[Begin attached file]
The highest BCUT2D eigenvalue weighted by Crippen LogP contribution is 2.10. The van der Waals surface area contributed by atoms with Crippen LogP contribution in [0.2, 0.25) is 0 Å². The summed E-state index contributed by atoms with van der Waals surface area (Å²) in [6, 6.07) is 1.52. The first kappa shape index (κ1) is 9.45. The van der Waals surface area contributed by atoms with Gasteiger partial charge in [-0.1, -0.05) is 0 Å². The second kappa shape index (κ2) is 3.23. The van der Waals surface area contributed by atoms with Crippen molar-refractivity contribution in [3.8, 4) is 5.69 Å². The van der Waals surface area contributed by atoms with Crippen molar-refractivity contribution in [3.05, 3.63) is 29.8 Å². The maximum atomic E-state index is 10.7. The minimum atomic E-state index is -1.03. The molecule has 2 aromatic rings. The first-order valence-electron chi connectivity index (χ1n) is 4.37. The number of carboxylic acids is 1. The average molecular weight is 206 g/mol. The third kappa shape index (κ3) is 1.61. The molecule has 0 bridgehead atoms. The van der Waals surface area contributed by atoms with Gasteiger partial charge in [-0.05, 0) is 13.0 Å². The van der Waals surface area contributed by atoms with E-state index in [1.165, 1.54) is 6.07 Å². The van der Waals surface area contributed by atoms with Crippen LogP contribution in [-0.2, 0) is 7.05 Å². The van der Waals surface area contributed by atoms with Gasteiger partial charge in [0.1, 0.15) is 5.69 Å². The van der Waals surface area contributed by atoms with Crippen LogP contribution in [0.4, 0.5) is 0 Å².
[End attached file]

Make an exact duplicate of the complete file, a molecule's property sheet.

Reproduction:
The highest BCUT2D eigenvalue weighted by Crippen LogP contribution is 2.10. The van der Waals surface area contributed by atoms with Crippen LogP contribution in [0.2, 0.25) is 0 Å². The summed E-state index contributed by atoms with van der Waals surface area (Å²) in [6, 6.07) is 1.52. The first kappa shape index (κ1) is 9.45. The van der Waals surface area contributed by atoms with Gasteiger partial charge in [-0.1, -0.05) is 0 Å². The second kappa shape index (κ2) is 3.23. The van der Waals surface area contributed by atoms with Crippen molar-refractivity contribution in [3.8, 4) is 5.69 Å². The van der Waals surface area contributed by atoms with Crippen molar-refractivity contribution in [3.05, 3.63) is 29.8 Å². The maximum atomic E-state index is 10.7. The minimum atomic E-state index is -1.03. The molecule has 2 aromatic rings. The first-order valence-electron chi connectivity index (χ1n) is 4.37. The number of carboxylic acids is 1. The average molecular weight is 206 g/mol. The third kappa shape index (κ3) is 1.61. The molecule has 0 bridgehead atoms. The van der Waals surface area contributed by atoms with Gasteiger partial charge in [-0.05, 0) is 13.0 Å². The van der Waals surface area contributed by atoms with E-state index in [1.165, 1.54) is 6.07 Å². The van der Waals surface area contributed by atoms with Crippen LogP contribution in [-0.2, 0) is 7.05 Å². The van der Waals surface area contributed by atoms with Gasteiger partial charge in [0.1, 0.15) is 5.69 Å². The van der Waals surface area contributed by atoms with Crippen LogP contribution in [0.4, 0.5) is 0 Å².